Rowan Williams, Faith in the Public Square; The Truce of God.

Jurgen Habermas, Three Normative Models of Democracy.

Jurgen Habermas & Joseph Ratzinger, Dialectics of Secularization.

David Lyon & Van Die, Rethinking Church, State and Modernity: Canada Between Europe and America.

Roger Trigg, Free to Believe: Religious Freedom in a Liberal Society, Theos Think Tank, London , 2010

Jean Bethke Elshtain, Sovereignty: God, State and Self.

Glenn Tinder, The Political Meaning of Christianity.

Jacques Ellul, Propaganda.

Gary Haugen, Just Courage.

Screen Shot 2017-11-21 at 6.51.06 PM

James K.A. Smith, After Modernity?: Secularity, Globalization, and the Re-enchantment of the World.

______________ How (Not) to be Secular: reading Charles Taylor. Eerdmans, 2014.

John Stackhouse Jr., Making the Best of It: Following Christ in the Real World.

Paul Marshall, Religious Freedom in the World.

____________ Blind Spot: Why Journalists Don’t Get Religion.

Richard John Neuhaus, The Naked Public Square: Religion and Democracy in America.

St. Augustine, City of God.

Charles Taylor, Hegel and Modern Society; (plus two books of papers Philosophy and the Human Sciences); A Secular Age. Harvard, 2007; Sources of the Self; The Malaise of Modernity.

_____________ A Secular Age.

John Milbank, Theology and Social Theory.

Rodney Stark, The Rise of Christianity: a sociologist reconsiders history.

David Bentley Hart, Atheist Delusions: the Christian Revolution and its Fashionable Enemies.

Peter Berger, The Sacred Canopy.

Craig Gay, With Liberty and Justice for Whom?

Jim Wallis, The Great Awakening: Seven Ways to Change the World.

Heclo & McCloy, Religion Returns to the Public Square.

Robert Dahl, On Democracy.

Os Guinness, A Free People’s Suicide.

Margaret Somerville, The Ethical Imagination.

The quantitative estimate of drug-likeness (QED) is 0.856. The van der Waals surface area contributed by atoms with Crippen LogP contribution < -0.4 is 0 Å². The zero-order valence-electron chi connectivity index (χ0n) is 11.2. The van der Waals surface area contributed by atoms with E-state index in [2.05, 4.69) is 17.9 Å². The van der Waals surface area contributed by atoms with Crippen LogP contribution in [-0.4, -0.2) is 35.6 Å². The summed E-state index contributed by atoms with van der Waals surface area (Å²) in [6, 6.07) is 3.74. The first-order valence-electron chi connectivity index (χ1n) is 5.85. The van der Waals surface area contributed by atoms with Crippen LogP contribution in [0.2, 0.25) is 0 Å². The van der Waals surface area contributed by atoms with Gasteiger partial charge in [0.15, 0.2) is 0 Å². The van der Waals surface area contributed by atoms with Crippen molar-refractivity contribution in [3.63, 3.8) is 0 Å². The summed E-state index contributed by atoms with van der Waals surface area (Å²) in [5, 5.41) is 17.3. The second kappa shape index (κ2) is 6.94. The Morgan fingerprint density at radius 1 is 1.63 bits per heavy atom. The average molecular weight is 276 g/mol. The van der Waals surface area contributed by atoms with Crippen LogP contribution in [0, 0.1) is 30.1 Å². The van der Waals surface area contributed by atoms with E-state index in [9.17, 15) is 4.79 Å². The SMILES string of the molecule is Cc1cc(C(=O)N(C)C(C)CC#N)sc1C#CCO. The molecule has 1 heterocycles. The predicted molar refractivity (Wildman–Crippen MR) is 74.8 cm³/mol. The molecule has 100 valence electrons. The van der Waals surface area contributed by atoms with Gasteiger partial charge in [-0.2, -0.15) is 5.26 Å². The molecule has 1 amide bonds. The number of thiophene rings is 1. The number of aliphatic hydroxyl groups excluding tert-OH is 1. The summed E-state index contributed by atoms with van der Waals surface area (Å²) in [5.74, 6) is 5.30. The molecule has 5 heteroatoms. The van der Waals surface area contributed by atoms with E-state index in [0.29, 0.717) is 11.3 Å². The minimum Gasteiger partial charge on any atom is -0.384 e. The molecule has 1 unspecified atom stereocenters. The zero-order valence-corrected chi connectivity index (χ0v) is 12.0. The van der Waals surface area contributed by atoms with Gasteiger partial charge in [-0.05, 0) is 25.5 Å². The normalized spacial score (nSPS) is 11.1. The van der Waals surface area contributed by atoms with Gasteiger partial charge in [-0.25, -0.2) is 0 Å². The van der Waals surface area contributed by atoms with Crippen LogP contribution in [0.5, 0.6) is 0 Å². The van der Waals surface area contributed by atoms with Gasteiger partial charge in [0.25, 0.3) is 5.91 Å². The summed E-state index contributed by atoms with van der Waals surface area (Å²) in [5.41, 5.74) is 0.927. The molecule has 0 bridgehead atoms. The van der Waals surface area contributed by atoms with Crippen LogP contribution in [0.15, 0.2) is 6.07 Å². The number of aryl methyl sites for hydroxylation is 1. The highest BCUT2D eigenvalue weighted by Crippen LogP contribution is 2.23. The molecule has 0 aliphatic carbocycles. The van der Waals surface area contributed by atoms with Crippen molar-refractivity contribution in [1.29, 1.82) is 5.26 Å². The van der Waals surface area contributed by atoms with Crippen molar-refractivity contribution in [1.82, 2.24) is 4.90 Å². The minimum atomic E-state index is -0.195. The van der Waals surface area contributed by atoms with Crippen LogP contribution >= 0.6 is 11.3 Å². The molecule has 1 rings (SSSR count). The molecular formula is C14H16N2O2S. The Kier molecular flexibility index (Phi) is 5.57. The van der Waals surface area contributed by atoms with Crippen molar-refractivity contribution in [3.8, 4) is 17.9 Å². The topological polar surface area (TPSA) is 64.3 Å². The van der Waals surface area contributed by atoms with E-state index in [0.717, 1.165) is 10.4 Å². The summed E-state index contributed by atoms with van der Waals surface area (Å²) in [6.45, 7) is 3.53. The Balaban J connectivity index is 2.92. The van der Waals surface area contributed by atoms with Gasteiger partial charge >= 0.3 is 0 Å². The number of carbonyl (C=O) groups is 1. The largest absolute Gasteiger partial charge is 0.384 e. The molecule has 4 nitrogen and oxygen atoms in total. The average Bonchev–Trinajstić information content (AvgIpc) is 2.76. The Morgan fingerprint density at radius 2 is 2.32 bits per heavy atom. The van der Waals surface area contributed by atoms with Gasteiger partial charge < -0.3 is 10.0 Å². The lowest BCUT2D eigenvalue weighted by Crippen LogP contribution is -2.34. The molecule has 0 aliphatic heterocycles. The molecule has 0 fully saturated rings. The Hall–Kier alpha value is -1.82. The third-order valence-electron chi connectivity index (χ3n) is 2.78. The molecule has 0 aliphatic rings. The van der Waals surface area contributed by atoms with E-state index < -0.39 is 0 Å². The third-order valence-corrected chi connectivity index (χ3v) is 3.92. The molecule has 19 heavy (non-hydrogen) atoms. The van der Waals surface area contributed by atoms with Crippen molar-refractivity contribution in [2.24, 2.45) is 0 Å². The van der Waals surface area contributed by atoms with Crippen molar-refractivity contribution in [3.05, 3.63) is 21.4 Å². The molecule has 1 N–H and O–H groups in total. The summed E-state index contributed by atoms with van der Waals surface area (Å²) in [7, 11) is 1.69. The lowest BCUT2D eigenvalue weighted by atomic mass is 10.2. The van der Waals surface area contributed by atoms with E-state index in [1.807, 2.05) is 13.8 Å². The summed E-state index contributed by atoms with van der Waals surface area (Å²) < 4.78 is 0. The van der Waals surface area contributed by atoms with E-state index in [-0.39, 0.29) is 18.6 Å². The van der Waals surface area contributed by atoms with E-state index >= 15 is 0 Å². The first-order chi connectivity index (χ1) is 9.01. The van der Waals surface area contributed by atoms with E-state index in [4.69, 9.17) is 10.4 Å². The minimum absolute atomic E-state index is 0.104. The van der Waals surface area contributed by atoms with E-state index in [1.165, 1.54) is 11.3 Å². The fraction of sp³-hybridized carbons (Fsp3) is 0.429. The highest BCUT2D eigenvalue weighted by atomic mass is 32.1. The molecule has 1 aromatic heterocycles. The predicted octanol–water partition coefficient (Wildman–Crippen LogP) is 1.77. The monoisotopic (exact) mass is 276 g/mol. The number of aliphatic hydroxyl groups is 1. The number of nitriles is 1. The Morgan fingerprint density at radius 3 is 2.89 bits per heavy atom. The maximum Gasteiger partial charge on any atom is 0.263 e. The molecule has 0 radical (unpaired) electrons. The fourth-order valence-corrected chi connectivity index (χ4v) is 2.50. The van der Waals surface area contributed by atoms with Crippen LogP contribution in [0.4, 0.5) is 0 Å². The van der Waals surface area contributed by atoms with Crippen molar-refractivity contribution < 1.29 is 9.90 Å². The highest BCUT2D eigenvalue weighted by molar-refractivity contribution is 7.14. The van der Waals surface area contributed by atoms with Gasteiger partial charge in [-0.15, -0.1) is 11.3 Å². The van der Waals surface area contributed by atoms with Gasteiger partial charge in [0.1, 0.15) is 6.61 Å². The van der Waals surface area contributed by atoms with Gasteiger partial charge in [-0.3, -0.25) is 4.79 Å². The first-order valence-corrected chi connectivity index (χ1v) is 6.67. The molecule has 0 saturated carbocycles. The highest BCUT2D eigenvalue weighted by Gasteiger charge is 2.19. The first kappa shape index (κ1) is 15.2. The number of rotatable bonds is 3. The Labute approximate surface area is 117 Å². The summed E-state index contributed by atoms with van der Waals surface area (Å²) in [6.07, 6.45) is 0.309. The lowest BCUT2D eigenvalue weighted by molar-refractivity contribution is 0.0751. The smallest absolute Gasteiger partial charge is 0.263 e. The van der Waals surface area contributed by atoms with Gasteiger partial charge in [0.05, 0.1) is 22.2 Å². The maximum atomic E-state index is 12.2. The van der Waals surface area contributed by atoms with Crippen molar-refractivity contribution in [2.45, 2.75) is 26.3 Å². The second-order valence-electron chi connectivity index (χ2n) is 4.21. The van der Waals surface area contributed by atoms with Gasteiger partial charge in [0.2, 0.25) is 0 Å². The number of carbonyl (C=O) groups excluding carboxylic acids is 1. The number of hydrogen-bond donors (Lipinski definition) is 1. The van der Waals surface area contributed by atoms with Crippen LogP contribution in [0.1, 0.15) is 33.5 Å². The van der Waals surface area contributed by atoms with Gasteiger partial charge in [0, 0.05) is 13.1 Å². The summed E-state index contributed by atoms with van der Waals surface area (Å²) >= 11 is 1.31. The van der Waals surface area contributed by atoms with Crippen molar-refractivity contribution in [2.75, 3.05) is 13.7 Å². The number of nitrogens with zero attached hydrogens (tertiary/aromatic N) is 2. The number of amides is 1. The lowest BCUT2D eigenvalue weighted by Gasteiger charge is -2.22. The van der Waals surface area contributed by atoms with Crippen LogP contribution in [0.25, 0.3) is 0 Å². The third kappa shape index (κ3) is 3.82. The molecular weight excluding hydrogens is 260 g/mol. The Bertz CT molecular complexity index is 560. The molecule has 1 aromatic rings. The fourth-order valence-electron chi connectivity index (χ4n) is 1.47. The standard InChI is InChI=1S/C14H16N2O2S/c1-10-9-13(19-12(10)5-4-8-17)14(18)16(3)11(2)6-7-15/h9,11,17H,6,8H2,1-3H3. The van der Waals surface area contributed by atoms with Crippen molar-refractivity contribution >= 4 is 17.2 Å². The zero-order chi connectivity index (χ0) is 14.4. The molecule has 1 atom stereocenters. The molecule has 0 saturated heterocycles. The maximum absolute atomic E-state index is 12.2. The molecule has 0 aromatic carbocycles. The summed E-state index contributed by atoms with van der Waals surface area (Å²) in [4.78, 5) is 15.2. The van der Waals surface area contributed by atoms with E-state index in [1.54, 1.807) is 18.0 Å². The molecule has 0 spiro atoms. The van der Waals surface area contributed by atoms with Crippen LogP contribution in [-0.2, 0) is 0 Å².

James Davison Hunter, To Change the World: the tragedy, irony and possibility of Christianity in the late modern world.

Nicholas Wolterstorff, Understanding Liberal Democracy: essays in political philosophy.

________________ Justice: Rights and Wrongs.

Lewis Smedes, Mere Morality.

Ronald Sider, Just Politics.

Donald Hay, Economics Today.

Paul Johnson, A History of the Modern World.

Jens Zimmermann, Incarnational Humanism: a philosophy of culture for the church in the world: Humanism and Religion: a call for renewal of Western culture.

Walter Bruggemann, The Prophetic Imagination.

D. Stephen Long, The Goodness of God: theology, the church and the social order.

Dennis Hollinger, Choosing the Good: Christian Ethics in a Complex World.

Jimmy Carter, Talking Peace.

John Redekop, Politics Under God.

Peter J. Leithart, Between Babel and Beast: America and Empires in Biblical Perspective (Theopolitical Visions).

George Grant, Technology and Empire.

Angus, Dart & Peters (eds.) Athens and Jerusalem: George Grant’s Theology, Philosophy and Politics.

Ron Dart, The North American High Tory Tradition.

Oliver O’Donovan, The Desire of the Nations: Rediscovering the Roots of Political Theology(part of a multi-volume series)

John Owen, Clash of Ideas.